Denon's middle-weight AVR-1909 AV receiver comes carrying a little more round the midriff than others.
It's the big, heavy and expensive but, dammit, you sure know you have bought a serious bit of kit.
Equipped with Audyssey RoomEQ, video upscaling to 1080p and three-in/one-out v1.3a HDMIs, it gets a double thumbs up. And, compared to a couple of the boring black boxes assembled here, it's no moose to look at, either.
The Audyssey MultEQ setup isn't going to win any gold medals for its alacrity. The full multi-position setup is on par with, say, plate tectonics speed-wise, and the dull menus mean it's right up there with paint-drying for edge-of-the-seat entertainment.
And just when you are debating if there is more chance of the PS4 or even PS5 being available before the AVR-1909 gets its well-equipped backside in order, it declares fait-accompli and suggests you check the settings – don't do it! If you do, it promptly locks you into speaker-check menu pages with no viable means of escape from the remote short of powering off – which loses the settings. You have to start the whole epoch-length process again. Arrrgghh!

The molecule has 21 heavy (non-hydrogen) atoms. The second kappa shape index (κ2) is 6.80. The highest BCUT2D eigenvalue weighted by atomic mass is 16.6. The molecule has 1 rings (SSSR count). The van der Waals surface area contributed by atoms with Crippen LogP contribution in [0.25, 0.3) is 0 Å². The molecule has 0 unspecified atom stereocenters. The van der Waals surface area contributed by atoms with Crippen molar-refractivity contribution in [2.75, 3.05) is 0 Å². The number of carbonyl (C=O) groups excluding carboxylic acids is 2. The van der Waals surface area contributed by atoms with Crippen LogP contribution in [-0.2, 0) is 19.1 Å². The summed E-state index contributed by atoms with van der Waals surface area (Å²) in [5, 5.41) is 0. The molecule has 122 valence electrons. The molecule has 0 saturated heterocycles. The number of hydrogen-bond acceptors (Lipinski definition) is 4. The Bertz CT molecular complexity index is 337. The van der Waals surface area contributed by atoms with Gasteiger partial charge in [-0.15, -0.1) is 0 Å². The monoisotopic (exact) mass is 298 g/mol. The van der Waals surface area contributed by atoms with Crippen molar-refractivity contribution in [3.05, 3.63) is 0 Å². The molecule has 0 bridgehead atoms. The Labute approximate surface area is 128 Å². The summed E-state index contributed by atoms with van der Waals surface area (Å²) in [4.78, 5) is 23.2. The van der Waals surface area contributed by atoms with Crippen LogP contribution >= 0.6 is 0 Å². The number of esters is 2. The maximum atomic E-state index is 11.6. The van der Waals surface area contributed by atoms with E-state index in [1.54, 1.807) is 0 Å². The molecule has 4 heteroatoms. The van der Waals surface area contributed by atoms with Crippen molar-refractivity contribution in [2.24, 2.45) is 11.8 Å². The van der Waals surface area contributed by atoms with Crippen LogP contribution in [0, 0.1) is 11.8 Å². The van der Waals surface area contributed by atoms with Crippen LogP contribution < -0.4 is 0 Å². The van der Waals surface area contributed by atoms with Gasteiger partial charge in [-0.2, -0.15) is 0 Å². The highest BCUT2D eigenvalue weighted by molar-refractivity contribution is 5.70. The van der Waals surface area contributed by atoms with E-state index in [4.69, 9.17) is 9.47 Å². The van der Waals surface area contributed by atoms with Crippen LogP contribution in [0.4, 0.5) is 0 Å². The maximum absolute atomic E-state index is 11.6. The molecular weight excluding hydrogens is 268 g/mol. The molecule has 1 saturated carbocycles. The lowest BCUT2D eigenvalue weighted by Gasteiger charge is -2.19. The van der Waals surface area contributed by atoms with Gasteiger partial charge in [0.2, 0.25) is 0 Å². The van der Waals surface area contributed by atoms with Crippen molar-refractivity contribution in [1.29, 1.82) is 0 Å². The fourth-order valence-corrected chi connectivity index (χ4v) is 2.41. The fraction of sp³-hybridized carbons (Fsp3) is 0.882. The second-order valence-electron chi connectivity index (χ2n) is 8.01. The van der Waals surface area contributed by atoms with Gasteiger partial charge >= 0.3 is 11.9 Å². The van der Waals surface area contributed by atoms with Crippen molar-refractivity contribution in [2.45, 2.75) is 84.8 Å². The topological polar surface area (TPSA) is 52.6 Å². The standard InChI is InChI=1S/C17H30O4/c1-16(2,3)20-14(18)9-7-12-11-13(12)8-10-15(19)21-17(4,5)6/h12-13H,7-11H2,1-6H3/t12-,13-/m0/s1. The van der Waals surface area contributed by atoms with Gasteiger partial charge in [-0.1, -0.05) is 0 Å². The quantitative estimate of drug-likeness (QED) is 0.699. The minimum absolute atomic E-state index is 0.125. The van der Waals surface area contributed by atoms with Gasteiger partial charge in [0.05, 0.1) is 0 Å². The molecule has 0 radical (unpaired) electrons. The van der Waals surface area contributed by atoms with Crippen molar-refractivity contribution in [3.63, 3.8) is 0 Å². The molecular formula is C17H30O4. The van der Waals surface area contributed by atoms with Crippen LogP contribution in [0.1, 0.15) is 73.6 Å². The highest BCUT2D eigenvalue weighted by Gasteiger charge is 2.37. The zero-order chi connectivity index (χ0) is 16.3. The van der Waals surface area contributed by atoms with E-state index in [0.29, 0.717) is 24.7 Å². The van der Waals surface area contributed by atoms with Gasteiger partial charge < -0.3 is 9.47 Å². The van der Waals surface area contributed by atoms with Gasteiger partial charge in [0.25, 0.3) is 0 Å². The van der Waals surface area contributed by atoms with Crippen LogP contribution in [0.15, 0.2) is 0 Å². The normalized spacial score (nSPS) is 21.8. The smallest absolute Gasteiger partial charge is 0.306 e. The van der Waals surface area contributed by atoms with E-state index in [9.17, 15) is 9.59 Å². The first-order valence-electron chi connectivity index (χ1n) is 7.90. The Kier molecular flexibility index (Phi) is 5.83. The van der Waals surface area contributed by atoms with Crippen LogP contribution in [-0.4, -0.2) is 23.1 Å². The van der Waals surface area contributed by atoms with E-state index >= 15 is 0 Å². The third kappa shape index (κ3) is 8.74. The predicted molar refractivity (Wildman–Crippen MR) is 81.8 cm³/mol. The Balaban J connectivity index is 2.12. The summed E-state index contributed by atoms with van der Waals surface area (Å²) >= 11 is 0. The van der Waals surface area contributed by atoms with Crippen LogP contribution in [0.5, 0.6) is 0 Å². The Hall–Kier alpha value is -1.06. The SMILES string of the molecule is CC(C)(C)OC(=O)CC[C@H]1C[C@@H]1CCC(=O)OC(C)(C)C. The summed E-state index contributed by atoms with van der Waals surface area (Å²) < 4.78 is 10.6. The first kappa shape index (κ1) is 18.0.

Having only narrowly avoided a rock 'n' roll style exit from a ﬁrst-ﬂoor window at this point, the Denon
comes back with a muscular sound and bass to wobble your gizzards.
The guttural growling of the monsters in PS3 game Viking: Battle for Asgard is crafted with real presence and power; the clattering metallic effects of sword and axe against armour have a fast, zingy edge and the dialogue is none too shoddy either.
The dubiously-accented Norse voice-over (with a hint of the Welsh valleys early on and more than a touch of Mumbai in places) projects well into the room, but the Denon is not kind to its edgy recording, highlighting the sibilance.
In fact, the Denon AVR-1909 is far more at home with a big movie, and the recent re-release of Fifth Element on Blu-ray ﬁnds it in its, er, element. The pace is fast and the sheer scale of the soundstage is huge, with the balance crisp at the top and weighty at the bottom in equal measure.
It's a bit lighter through the mid-range than ideal, but nothing engaging one of the Audyssey EQ settings doesn't cure. Korben Dallas can be proud that he was instrumental in not only saving the Earth, but saving the Denon from a long drop, too.